By Hideyuki Sano
TOKYO (Reuters) - Asian shares hovered just below their 2007 record peak on Wednesday, supported by expectations of solid corporate earnings on the back of synchronized growth in the global economy.
MSCI's broadest index of Asia-Pacific shares outside Japan <.MIAPJ0000PUS> was little changed in early trade, sitting just 0.4 percent below the record high touched in November 2007, having risen for six straight days since the start of new year.
Japan's Nikkei <.N225> was also flat in early trade, near a 26-year high hit the day before.
Wall Street's major indexes extended the New Year rally to record levels into a sixth day, on expectations of solid corporate profit growth.
"U.S. fourth-quarter earnings are expected to rise more than 10 percent from the previous year. The market has been supported by the consensus that the goldilocks economy will continue while the Fed will raise interest rates only slowly," said Masahiro Ichikawa, senior strategist at Sumitomo Mitsui Asset Management.
Profits for S&P 500 companies are expected to rise 11.8 percent in the fourth quarter, compared with an 8-percent increase a year earlier, according to Thomson Reuters I/B/E/S.
Some investors said risk sentiment had been boosted by an apparent easing in tensions in the Korean peninsula after North and South Korea agreed to future talks in their first official dialogue in more than two years.
Washington welcomed what it said was a first step to solving the North Korean nuclear weapons crisis, even though Pyongyang said those were aimed only at the United States and not up for discussion with Seoul.
In the currency market, the yen maintained the gains it made the previous day after the Bank of Japan trimmed the amount of its buying in long-dated bonds.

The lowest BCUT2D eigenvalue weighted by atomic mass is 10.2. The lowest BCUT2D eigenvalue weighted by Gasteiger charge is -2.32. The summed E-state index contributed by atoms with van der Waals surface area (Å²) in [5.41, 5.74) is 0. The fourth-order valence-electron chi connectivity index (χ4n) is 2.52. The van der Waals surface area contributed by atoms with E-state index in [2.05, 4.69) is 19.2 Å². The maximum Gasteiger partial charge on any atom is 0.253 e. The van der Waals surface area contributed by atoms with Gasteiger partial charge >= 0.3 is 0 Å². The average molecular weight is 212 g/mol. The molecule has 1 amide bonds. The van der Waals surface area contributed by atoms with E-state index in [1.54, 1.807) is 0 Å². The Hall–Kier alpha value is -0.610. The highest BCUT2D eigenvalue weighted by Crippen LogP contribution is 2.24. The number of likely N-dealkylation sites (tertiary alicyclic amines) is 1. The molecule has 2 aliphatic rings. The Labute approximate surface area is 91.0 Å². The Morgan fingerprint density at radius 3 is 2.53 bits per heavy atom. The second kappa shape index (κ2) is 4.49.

While the move was in line with the BOJ's subtle reduction in its bond buying over the past year, the so-called 'stealth tapering', the reaction highlighted how sensitive markets are to a pullback in Japan's massive stimulus.
The euro <EUR=> eased to $1.1938, compared to $1.2028 at the end of last week, due to profit-taking following the common currency's big gains late last year.
The BOJ's move also helped to raise the 10-year U.S. bond yield above its December high to 2.555 percent <US10YT=RR>, the highest level since March last year, from 2.482 percent late on Monday.
Oil prices extended gains, with U.S. crude futures hitting a three-year high on a tight supply balance due to OPEC-led production cuts and a sharper fall in U.S. crude inventories.
The American Petroleum Institute said late on Tuesday crude inventories fell by 11.2 million barrels in the week to Jan. 5 to 416.6 million, far bigger than analysts' expectations for a decrease of 3.9 million barrels. [API/S]
U.S. West Texas Intermediate (WTI) crude <CLc1> traded at $63.38 a barrel, having risen as high as $63.53 earlier.
Brent crude <LCOc1> ended Tuesday's session up $1.04, or 1.5 percent, at $68.82 per barrel after hitting a session high of $69.08, its highest since May 2015.
In Asia, Chinese inflation data due later in the day is a big focus.
(Reporting by Hideyuki Sano; editing by Richard Pullin)